That takes care of the main bookshelf. However, that doesn’ t take care of my collection which is now too big to be contained by one bookshelf. There’ s also an oversized shelf, an undersized shelf and a miscellaneous shelf. But I’ ll save those for a future article.

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Comment by Travis Herrick (Modular Mod) on October 22, 2010 at 1:14pm

Wolverine: This was one of if not the first trade I bought as well. I was at a convention in '88 if memory serves, and a dealer announced he was selling all of his copies for 5 bucks a piece, so I went and got mine.

Wolverine: Weapon X: I finally got to read this last year. I liked the art better than the story. It was still good, but how could it live up the nearly 20 years of hype?

Mutant Massacre is probably one of my favorite crossovers, and between me and my brother we had nearly every chapter. Inferno I never cared for, it was never my cup of tea.

Ah, Chuck Austen's run on Uncanny X-Men. A friend of mine sold it to me as," The book he was born to write." I think I made 4-5 issues? Maybe 6.

Comment by Jeff of Earth-J on October 22, 2010 at 3:07pm
Wolverine limited series: I re-read this one for the first time in many years in the wake of the Wolverine movie. It still holds up. (The comic book, I mean.) I think it was Rich Lane who once espoused the opinion that the Wolverine saga should have come to an end after this story.

Marvel Comics Presents Wolverine: Ha! I re-read these in the wake of that movie, too!

Blood Hungry: Read it (once) in serial format; didn’t re-read it after the movie.

The Scorpio… Collection?: Are you referring to the original hardcover graphic novel by Archie Goodwin and Howard Chaykin The Scorpio Connection? If so, you’re right that it’s more of a Nick Fury than a Wolverine story. I’m more of a Chaykin fan than you are IIRC, but I’ll admit you’re also right that it’s not very good.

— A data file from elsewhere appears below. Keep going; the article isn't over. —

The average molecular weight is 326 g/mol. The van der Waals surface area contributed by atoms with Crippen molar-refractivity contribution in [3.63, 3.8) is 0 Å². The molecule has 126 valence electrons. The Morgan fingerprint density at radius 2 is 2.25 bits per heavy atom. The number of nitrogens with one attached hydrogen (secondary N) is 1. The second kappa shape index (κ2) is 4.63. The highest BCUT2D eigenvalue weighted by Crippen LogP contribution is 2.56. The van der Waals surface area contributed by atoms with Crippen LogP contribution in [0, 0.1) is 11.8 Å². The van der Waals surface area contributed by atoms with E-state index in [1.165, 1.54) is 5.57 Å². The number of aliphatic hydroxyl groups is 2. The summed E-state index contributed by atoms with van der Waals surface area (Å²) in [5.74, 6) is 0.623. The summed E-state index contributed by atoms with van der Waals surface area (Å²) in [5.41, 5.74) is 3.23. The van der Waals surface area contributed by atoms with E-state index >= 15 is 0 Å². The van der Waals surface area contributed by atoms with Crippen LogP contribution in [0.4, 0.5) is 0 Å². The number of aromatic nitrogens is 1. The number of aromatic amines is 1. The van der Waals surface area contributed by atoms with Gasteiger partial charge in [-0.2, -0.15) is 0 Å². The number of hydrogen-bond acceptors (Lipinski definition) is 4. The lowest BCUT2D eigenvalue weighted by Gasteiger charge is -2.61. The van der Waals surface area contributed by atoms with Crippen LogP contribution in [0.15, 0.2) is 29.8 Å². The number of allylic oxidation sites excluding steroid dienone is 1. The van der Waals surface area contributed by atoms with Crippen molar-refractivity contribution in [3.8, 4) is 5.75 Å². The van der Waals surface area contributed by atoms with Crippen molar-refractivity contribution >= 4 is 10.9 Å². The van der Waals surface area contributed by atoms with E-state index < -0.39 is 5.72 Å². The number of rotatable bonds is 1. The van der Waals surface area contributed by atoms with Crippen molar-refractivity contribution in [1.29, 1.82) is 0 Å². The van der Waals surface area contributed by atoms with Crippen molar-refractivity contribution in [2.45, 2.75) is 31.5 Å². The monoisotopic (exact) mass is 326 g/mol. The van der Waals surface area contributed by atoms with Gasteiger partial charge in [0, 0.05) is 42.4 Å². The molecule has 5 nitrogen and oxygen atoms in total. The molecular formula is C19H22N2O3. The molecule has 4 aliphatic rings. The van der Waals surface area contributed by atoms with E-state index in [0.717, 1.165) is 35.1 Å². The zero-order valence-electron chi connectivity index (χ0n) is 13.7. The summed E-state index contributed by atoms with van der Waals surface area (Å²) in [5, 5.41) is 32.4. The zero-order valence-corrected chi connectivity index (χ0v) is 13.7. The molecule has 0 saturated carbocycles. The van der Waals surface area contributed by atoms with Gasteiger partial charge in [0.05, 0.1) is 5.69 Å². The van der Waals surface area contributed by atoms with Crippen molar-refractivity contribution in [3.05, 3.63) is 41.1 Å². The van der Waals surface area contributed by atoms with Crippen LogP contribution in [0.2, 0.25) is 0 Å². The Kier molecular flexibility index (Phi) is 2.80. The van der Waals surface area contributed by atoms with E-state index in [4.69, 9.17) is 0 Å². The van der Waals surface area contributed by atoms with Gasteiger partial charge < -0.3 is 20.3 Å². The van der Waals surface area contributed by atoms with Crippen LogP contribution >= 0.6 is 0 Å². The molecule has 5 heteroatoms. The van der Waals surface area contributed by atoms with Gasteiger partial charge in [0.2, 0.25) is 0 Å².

X-Men Masterworks: Y’know what burns me about X-Men Masterworks? (You probably do because this is not exactly the first time I’ve brought it up.) Marvel added an extra issue to the second volume in order to complete a two-part story, but if they’d’ve been thinking ahead a little bit, they could have added that extra issue to volume one had had all the Lee/Kirby X-Men under a single cover!

The Dark Phoenix Saga; From the Ashes: Yay!

Mutant Massacre; Inferno; X-Tinction Agenda: Nay! (Drove me a-Way.)

Morrison’s X-Men: Drew me back after a ten-year absence. My reation here.

Phoenix: Endsong: My reaction here.
Comment by George on October 22, 2010 at 6:07pm
I remember the incredible excitement and anticipation over that Wolverine miniseries in '82. Miller and Claremont were at their peaks as fan favorites. Fortunately, it lived up to the hype.
Comment by George on November 9, 2010 at 1:21am
"Wolverine" miniseries (1982): Some of Chris Claremont's best writing. Perhaps influenced by Miller, he toned down the excess verbiage and psycho-babble that marred so many X-Men stories (especially in the mid to late '80s) and delivered a lean, taut story.